Because the workshop attendance is limited, the center will offer a special evening presentation and banquet dinner on Tuesday, July 11, open to the public, with advance registration.
At the dinner, Papadopoulos will discuss the history of iconography and how the spiritual art form came to be. Participants will enjoy wine, socializing, and a banquet dinner in addition to his one-of-a-kind presentation. The evening begins with a social at 6 p.m.
To register, call (316) 744-0167 or visit The evening cost is $25 per person.

SLC’s Summer Symposium July 13-15
The Spiritual Life Center will host a three-day conference July 13-15 for adult faith formation, prayer, celebration, and intellectual exchange. The theme for this year’s conference is “Conversion and Conscience: Freedom, Will, and Truth in the Human Quest for Meaning.”
Utilizing Christological, philosophical, and historical perspectives, the symposium will provide insights into ways our forebears have pursued authentic human liberty by focusing on the transcendent, even in the midst of persecution.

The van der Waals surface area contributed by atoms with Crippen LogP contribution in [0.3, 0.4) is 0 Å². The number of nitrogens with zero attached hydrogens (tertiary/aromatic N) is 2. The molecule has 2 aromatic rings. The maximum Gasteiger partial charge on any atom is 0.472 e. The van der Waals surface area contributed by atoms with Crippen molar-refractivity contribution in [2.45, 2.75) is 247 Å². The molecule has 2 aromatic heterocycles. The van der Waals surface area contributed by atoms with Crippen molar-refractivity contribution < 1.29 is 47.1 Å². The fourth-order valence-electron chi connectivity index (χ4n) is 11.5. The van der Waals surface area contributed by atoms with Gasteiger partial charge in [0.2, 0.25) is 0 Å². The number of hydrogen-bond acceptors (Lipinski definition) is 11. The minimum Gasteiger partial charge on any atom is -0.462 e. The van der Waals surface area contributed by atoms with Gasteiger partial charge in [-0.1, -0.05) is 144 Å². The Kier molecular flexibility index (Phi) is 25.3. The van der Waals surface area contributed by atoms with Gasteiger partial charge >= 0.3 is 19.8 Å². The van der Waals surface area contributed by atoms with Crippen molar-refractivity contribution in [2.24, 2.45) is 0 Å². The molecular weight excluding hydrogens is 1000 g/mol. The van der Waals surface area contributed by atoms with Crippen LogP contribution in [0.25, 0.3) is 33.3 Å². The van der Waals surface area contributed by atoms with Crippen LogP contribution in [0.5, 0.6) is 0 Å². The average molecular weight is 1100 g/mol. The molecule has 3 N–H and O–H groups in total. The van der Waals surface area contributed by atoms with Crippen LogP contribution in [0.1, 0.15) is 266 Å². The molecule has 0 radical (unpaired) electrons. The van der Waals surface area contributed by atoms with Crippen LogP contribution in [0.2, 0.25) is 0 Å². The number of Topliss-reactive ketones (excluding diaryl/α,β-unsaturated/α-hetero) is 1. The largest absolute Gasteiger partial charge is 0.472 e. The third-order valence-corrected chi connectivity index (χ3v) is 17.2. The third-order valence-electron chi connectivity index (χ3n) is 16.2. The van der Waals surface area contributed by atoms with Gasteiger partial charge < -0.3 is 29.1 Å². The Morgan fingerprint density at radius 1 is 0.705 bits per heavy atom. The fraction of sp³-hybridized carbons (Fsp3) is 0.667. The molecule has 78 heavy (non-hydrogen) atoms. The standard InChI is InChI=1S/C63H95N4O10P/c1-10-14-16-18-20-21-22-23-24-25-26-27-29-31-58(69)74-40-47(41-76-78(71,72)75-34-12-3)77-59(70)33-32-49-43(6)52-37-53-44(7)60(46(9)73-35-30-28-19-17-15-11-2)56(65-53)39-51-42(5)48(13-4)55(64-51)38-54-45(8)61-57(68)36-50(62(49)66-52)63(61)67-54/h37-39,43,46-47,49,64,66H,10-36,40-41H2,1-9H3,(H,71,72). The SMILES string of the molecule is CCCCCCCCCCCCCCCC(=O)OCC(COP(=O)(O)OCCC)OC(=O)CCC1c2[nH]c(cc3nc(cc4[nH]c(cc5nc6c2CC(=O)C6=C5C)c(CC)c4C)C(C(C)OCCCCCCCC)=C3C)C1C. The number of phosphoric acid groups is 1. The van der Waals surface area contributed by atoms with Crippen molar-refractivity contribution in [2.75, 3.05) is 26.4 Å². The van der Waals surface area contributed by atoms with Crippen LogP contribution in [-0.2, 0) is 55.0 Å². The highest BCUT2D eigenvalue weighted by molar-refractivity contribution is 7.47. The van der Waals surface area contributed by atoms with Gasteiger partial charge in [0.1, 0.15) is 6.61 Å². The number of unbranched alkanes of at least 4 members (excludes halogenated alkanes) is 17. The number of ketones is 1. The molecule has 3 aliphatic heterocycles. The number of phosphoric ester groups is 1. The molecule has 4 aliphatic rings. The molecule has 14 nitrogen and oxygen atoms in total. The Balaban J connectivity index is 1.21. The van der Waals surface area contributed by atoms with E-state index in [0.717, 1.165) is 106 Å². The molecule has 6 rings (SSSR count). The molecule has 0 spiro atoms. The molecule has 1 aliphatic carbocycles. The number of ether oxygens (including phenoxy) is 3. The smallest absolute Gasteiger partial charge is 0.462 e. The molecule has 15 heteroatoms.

Conferences this year include: “The Darkness of This Age: Pessimism, Liberal Arts, and the New Evangelization,” “Faith, Reason, and the Linguistic Animal,” “St. Maximus on the Will,” “Blessed John Henry Newman: Conscience and Conversion,” and more.
The symposium begins with a keynote banquet on the evening of Thursday, July 13, and continues all day Friday and Saturday with a schedule consisting of morning prayer, Holy Mass, and lectures in four pillar content areas.
Want to attend the summer symposium?
The Summer Symposium begins Thursday, July 13, with a banquet at 6:30 p.m. followed by the keynote lecture. The symposium continues Friday and Saturday from 7:45 a.m. to 3:30 p.m.